|• Main||• Contacts|
 "Perhaps there is scarcely a man," wrote Malthus, a clergyman as well
as one of the profoundest thinkers of his day (_Essay on the Principle of
Population_, 1798, Ch. XI), "who has once experienced the genuine delight
of virtuous love, however great his intellectual pleasures may have been,
that does not look back to the period as the sunny spot in his whole life,
where his imagination loves to bask, which he recollects and contemplates
with the fondest regrets, and which he would most wish to live over again.
The superiority of intellectual to sexual pleasures consists rather in
their filling up more time, in their having a larger range, and in their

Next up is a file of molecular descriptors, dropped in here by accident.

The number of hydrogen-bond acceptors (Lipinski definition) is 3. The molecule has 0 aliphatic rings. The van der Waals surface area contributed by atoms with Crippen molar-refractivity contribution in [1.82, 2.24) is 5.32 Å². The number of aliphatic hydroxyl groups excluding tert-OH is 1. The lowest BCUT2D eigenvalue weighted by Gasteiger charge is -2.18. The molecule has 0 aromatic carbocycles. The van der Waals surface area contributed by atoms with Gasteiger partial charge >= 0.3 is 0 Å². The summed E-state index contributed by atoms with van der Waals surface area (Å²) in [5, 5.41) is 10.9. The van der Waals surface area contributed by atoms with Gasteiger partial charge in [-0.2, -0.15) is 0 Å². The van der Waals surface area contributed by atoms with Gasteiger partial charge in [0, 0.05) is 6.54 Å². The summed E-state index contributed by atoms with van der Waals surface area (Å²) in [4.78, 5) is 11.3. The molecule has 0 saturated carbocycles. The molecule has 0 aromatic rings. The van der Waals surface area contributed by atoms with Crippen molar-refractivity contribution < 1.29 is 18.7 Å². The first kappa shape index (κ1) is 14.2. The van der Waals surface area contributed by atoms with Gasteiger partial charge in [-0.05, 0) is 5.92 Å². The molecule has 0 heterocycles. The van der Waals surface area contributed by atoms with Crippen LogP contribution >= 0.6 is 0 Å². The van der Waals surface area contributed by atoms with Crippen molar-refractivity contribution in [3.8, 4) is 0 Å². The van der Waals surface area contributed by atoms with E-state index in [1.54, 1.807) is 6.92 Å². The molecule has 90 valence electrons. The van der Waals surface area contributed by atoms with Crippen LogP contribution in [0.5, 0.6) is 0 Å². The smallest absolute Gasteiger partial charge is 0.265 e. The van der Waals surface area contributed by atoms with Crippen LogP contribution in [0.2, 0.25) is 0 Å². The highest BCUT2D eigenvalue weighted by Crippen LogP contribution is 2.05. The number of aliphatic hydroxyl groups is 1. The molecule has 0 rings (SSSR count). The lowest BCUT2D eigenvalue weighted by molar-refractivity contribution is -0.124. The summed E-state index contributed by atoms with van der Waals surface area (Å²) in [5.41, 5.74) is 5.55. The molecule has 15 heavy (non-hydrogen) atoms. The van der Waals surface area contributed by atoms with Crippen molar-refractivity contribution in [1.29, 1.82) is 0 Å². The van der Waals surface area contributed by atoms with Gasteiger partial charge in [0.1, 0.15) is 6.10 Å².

being less liable to satiate, than in their being more real and
 The whole argument of the fourth volume of these _Studies_, on
"Sexual Selection in Man," points in this direction.
 "Perhaps most average men," Forel remarks (_Die Sexuelle Frage_, p.
307), "are but slightly receptive to the intoxication of love; they are at
most on the level of the _gourmet_, which is by no means necessarily an
immoral plane, but is certainly not that of poetry."
Page 5 from 5: Back 1 2 3 4